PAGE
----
No Greater Ally: The Untold Story of Poland’s Forces in World War II (General Military) (Paperback)
There is a chapter of World War 2 history that remains largely untold: the story of the fourth largest Allied military of the war, and the only nation to have fought in the battles of Leningrad, Arnhem, Tobruk and Normandy. This is the story of the Polish forces during the Second World War, the story of millions of young men and women who gave everything for freedom and in the final victory lost all. In a cruel twist of history, the monumental struggles of an entire nation have been largely forgotten, and even intentionally obscured.
Available for the first time in paperback, No Greater Ally redresses the balance, giving a comprehensive overview of Poland's participation in World War 2. Following their valiant but doomed defense of Poland in 1939, members of the Polish armed forces fought with the Allies wherever and however they could. With previously unpublished first-hand accounts, information never before seen in English, and rare photographs, this title provides a detailed analysis of the devastation the war brought to Poland, and the final betrayal when, having fought for freedom for six long years, Poland was handed to the Soviet Union.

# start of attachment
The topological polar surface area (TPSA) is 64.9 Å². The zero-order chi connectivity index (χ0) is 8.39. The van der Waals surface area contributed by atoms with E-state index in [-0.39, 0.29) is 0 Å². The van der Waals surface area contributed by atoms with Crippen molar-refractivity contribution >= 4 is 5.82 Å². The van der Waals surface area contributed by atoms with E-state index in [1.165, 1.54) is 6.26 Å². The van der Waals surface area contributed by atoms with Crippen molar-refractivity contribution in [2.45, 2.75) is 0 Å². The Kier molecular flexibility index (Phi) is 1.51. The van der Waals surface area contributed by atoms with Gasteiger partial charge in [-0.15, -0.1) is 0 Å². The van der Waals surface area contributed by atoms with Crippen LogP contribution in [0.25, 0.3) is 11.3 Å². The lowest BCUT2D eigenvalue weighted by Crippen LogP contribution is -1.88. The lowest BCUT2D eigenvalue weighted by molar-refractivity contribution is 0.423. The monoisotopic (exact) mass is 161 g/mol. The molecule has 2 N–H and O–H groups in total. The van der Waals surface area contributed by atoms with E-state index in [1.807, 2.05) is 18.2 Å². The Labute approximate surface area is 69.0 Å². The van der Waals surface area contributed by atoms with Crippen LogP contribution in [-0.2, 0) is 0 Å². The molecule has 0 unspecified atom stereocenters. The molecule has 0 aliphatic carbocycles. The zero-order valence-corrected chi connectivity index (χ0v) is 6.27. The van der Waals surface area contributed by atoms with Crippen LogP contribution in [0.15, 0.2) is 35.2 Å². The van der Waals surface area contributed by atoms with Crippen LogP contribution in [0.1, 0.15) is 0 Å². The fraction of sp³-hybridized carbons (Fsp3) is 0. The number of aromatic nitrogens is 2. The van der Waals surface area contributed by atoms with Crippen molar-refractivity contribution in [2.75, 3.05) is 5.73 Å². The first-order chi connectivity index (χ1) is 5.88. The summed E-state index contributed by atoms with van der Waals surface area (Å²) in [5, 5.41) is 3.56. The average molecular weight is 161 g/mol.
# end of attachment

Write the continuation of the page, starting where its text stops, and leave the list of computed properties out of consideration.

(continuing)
“This fascinating book fills a yawning gap in our knowledge of the Second World War. By bringing in the personal reminiscences of people of all stations, the author gives pace and immediacy to this extraordinary story.” —Adam Zamoyski, author of Forgotten Few: The Polish Air Force in World War II
“No Greater Ally is an absolutely crucial contribution to the history of the Second World War. Anybody who seeks to understand the dynamics of betrayal and resistance as they apply to this period, in Poland, in Europe, must read this book.” —Alan Furst, author of The Polish Soldier
“I hadn't realised, before reading this outstanding book, just how crucial the Polish contribution to [Allied] victory actually was. If it hadn't been for their pilots, for instance, we might well have lost the Battle of Britain...” —Henry Coningsby, Waterstones